As reflected above, the basis of determining which observations to remove were based on the SalePrice values at the 99% and 1% level.  In reality we would not simply delete these values but flag them as observations to be investigated and evaluated upon on whether they are in error or are legitimate data points.  Obviously, observations that are errors are removed and legitimate observations would be remain intact.

For the purposes of understanding the impact outliers can have on our model, we simply removed all of the values within this threshold.  After we removed the selected outliers, we compared GrLivArea, TotalFlrSF and GrLivArea and TotalFlrSF, GrLivArea and MiscVal to determine whether the removal of the outliers helped the model to become more linear.  In each case, the Adjusted R-Square and F-Values decreased but the plots improved reflecting positive improvements.

## Step 6:  Cleaned Data

With the outliers removed, we now have a new quantiles table and distribution plot for SalePrice.

 Quantiles (Definition 5) Level Quantile 100% Max 455000 99% 405000 95% 320000 90% 275500 75% Q3 212900 50% Median 160000 25% Q1 130000 10% 107950 5% 91000 1% 75000 0% Min 62383 Going back to the analysis on GrLivArea and applying the same data analysis to the data but this time with the cleaned data set we have the following results in the highest ranked variables:

 Number in Model R-Square Adjusted R-Square C(p) Variables in Model 1 0.4503 0.4501 574.7237 GrLivArea 1 0.2179 0.2176 1815.424 MasVnrArea 1 0.1274 0.1270 2298.385 YearBuilt 1 0.1270 0.1267 2300.429 HouseAge 1 0.0681 0.0677 2615.237 YearRemodel 1 0.0636 0.0632 2638.890 TotalBath 1 0.0608 0.0604 2654.258 GarageArea

### Comparison to the Full Data Set

Evaluating the same variables as used with the full data set.  Using the variable GrLivArea

 Variable DF Parameter Estimate Standard Error t Value Pr > |t| Intercept 1 30406 3352.95617 8.61 <.0001 GrLivArea 1 99.03272 2.25147 43.99 <.0001

 Root MSE 59250 R-Square 0.4503 Dependent Mean 178239 Adj R-Sq 0.4501 Coeff Var 29.7072

Equation & Interpret each Coefficient

The new equation for the GrLivArea is SalePrice = \$30,406 x 99.03272 x GrLivArea.  Which reflects that for each average unit increase in GrLivArea the Sale Price increases by \$99.03. This seems reasonable and logical.   Analysis of Variance Source DF Sum of Squares Mean Square F Value Pr > F Model 2 6.604169E12 3.302084E12 1258.76 <.0001 Error 2867 7.520959E12 2623285390 Corrected Total 2869 1.412513E13

 Root MSE 51218 R-Square 0.4675 Dependent Mean 178437 Adj R-Sq 0.4672 Coeff Var 28.7037

 Parameter Estimates Variable DF Parameter Estimate Standard Error t Value Pr > |t| Variance Inflation Intercept 1 13708 3958.59881 3.46 0.0005 0 TotalFlrSF 1 14.03133 1.91693 7.32 <.0001 1.01991 GrLivArea 1 96.26726 2.00021 48.13 <.0001 1.01991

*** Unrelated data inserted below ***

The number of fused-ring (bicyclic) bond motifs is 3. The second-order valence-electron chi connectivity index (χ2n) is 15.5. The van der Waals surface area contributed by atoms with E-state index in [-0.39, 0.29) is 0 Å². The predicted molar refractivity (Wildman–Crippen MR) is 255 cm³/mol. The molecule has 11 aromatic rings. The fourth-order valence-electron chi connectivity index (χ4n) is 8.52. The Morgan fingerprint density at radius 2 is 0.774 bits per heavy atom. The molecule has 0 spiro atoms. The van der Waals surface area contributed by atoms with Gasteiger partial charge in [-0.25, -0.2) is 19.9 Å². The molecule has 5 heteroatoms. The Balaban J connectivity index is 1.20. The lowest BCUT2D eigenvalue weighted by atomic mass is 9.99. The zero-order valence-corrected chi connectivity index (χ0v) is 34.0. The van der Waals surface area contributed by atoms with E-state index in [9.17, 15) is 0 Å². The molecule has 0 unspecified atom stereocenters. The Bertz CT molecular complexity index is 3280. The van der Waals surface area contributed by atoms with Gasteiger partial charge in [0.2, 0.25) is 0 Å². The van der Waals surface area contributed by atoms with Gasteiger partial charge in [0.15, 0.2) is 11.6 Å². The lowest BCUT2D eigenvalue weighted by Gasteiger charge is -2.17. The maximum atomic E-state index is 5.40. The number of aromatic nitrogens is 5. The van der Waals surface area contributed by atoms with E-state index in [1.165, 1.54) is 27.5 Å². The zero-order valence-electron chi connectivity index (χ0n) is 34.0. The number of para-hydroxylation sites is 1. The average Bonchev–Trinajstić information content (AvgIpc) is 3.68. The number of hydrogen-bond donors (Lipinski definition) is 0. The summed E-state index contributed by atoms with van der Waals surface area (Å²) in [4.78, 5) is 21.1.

Equation & Interpret each Coefficient

The new equation for is:

• SalePrice = \$13,708 + \$14.03 x TotalFlrSF + \$96.27 x GrLivArea

Which reflects that for each unit increase in GrLivArea the Sale Price increases by \$14.03. This seems reasonable and logical.

For each unit increase in TotalFlrSF the SalePrice increases by \$14.03 and \$96.27 for each unit increase in GrLivArea.  The above equation is different from the prior version where the GrLivArea was negative.  Variables:

The three variables are TotalFlrSF, GrLivArea and MiscVal.

 Analysis of Variance Source DF Sum of Squares Mean Square F Value Pr > F Model 3 6.607801E12 2.2026E12 839.75 <.0001 Error 2866 7.517327E12 2622933420 Corrected Total 2869 1.412513E13

 Root MSE 51215 R-Square 0.4678 Dependent Mean 178437 Adj R-Sq 0.4672 Coeff Var 28.7018

 Parameter Estimates Variable DF Parameter Estimate Standard Error t Value Pr > |t| Variance Inflation Intercept 1 13634 3958.83629 3.44 0.0006 0 TotalFlrSF 1 14.21735 1.92331 7.39 <.0001 1.02684 GrLivArea 1 96.19807 2.00094 48.08 <.0001 1.02079 MiscVal 1 -2.16107 1.83648 -1.18 0.2394 1.00713

Equation:

• Sales Price = \$13,634 + \$14.21735 x TotalFlrSF + \$96.19807 x GrLivArea – \$2.16107 x MiscVal

For each unit increase in TotalFlrSF the SalePrice increases by \$14.22, a large decrease of \$186.43 when the full dataset was utilized.  Additionally, the decrease in SalePrice of \$72.40 when the full dataset was utilized has now changed to an increase in salePrice of \$96.20 per unit of GrLivArea and finally, the MiscValue declines by \$2.16 per unit increase – this is a decline over the \$9.15 decrease when the full dataset was utilized.  MiscValue has little impact on SalePrice so this value is logical.  ## Summary Table: